Accessible from: Minturn or Eagle-Vail.

Traffic: Scattered bikers and hikers, less traffic the higher up you climb.

Description: Whether you go to the top and come back down or loop from Minturn to Eagle-Vail and back along U.S. Highway 6, the Whiskey Creek trail only gets better the higher you go. A favorite of Mandy Ortiz, the trail climbs through open meadows and green aspen glades with friendly switchbacks scaling back the difficulty of the ascent.

Bonus: You want to run here when the leaves change. There may be no place better as the shades of green turn golden with tints of red.

4. Boneyard to the Ice Rink

Accessible from: Eagle Valley Middle School, Eagle Ice Rink.

Traffic: Moderate with mountain bikers and other runners.

Description: A gem of the ever-evolving selection of downvalley singletrack, the Boneyard route is sure to one day be considered iconic. Mellow gradient and footing that ranges from perfectly packed to technical, the Boneyard trail encompasses all the characteristics of a great trail run while giving up views of Eagle’s red and green rolling hills.

Bonus: Break the course record in the annual Boneyard Boogie and win $150!

3. Eagle-Vail Trail

Accessible from: East or west end of Eagle-Vail neighborhood, top of Whiskey Hill.

Traffic: Heavy with hikers, afternoon dog walkers.

Description: Running a short 3 or 4 miles above Eagle-Vail, the Eagle-Vail trail offers a convenient but beautiful trail running option. The terrain undulates gradually, allowing for an easier effort while enjoying the shaded and well-maintained trail. Given its proximity to Edwards, Avon and Vail, the trail has quickly become a staple in the repertoire of many, including Josiah Middaugh.

Bonus: Pitch in on trail maintenance. The Eagle-Vail trail was almost entirely completed by volunteers who wanted to add this type of recreation to the community. Other trails around town share a similar story. While mountain bikers shoulder a lot of the maintenance work, trail runners, too, should feel compelled to pitch in. Keep an eye out for trail maintenance opportunities during the year.

2. East Lake Creek

Accessible from: the East Lake Creek Trailhead, farthest point of Lake Creek Road (beyond West Lake Creek).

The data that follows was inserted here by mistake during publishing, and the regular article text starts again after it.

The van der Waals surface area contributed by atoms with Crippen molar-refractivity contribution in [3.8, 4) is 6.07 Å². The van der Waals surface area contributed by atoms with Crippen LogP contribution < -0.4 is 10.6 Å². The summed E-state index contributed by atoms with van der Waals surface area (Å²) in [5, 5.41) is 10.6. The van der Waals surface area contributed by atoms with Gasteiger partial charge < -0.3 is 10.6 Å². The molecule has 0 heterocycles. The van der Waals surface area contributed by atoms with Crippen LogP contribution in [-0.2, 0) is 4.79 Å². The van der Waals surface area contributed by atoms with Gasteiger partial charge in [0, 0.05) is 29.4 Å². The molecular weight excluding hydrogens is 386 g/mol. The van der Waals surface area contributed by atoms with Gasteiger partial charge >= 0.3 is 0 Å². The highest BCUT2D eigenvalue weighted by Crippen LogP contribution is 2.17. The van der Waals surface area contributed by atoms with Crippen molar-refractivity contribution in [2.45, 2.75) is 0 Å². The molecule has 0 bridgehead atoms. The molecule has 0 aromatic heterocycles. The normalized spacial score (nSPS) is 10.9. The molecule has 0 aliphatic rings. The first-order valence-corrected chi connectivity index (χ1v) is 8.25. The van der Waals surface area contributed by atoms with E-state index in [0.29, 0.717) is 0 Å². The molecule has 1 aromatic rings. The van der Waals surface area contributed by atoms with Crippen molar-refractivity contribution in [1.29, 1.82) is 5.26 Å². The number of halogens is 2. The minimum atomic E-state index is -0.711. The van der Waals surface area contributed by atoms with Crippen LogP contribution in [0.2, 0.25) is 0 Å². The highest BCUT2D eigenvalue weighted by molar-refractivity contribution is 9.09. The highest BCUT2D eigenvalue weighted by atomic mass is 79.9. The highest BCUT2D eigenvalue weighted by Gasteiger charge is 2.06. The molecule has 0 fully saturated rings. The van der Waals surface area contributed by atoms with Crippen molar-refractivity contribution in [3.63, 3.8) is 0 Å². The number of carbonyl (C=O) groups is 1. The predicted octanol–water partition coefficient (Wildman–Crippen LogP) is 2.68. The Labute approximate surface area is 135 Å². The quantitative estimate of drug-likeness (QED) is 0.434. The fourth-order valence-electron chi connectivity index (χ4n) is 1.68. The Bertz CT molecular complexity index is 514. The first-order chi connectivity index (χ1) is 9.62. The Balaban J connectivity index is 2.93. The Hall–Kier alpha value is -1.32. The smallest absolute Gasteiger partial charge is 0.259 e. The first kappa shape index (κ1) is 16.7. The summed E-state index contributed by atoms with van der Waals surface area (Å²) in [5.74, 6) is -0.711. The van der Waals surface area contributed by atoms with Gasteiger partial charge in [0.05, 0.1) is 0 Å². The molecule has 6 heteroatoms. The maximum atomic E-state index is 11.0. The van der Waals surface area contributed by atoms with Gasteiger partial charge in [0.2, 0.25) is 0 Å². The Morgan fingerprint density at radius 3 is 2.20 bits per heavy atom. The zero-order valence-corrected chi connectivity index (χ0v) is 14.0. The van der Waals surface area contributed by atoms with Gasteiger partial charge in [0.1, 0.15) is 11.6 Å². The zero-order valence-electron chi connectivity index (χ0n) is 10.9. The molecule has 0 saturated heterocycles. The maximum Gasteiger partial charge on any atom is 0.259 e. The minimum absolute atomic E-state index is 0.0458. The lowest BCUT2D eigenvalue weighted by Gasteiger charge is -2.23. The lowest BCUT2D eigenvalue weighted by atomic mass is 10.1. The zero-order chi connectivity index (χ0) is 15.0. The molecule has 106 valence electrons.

Traffic: Moderate with hikers for the first 2.5 miles to the bridge, lonely beyond the bridge.

Description: Runners have described East Lake Creek trail as being uphill in both directions as well as downhill in both directions, depending on ability. The tight singletrack winds over a ridge before heading down the hillside, across a meadow dotted with massive boulders and beaver ponds, across the actual East Lake Creek and then up that drainage. Watch your ankles as overgrowth can hide rocks and roots that can turn an ankle, but in many sections the trail planes out allowing for faster running.

Bonus: Go beyond the bridge, but with a friend. The farther you go the more eerie your surroundings get with moss growing out over boulders, and the roar of the creek being the only sound that is occasionally interrupted by the creaking of tall pine trees as they sway in the wind. Remember, it isn’t all downhill on the way back so save some energy.

1. North Trail

Accessible from: Many point in West Vail, Buffehr Creek Road.

Traffic: Heavy with bikers, runners, hikers.

Description: Traffic is heavy on this trail for one simple reason: It just might be the best trail in the Vail Valley, and it isn’t a secret. Starting at the trailhead on Buffehr Creek Road, the smooth trail winds at a mellow grade so that running is always possible. West Vail falls far below surprisingly fast and views of the Gore Range to the east and the Eagle River drainages to the west come into view. After the summit, the trail dives back into forest so dense, wet and lush it feels like a sort of fairytale alpine rain forest.

Bonus: Run North Tail in the early morning or late afternoon light. The views in the long light of dawn or dusk are breathtaking.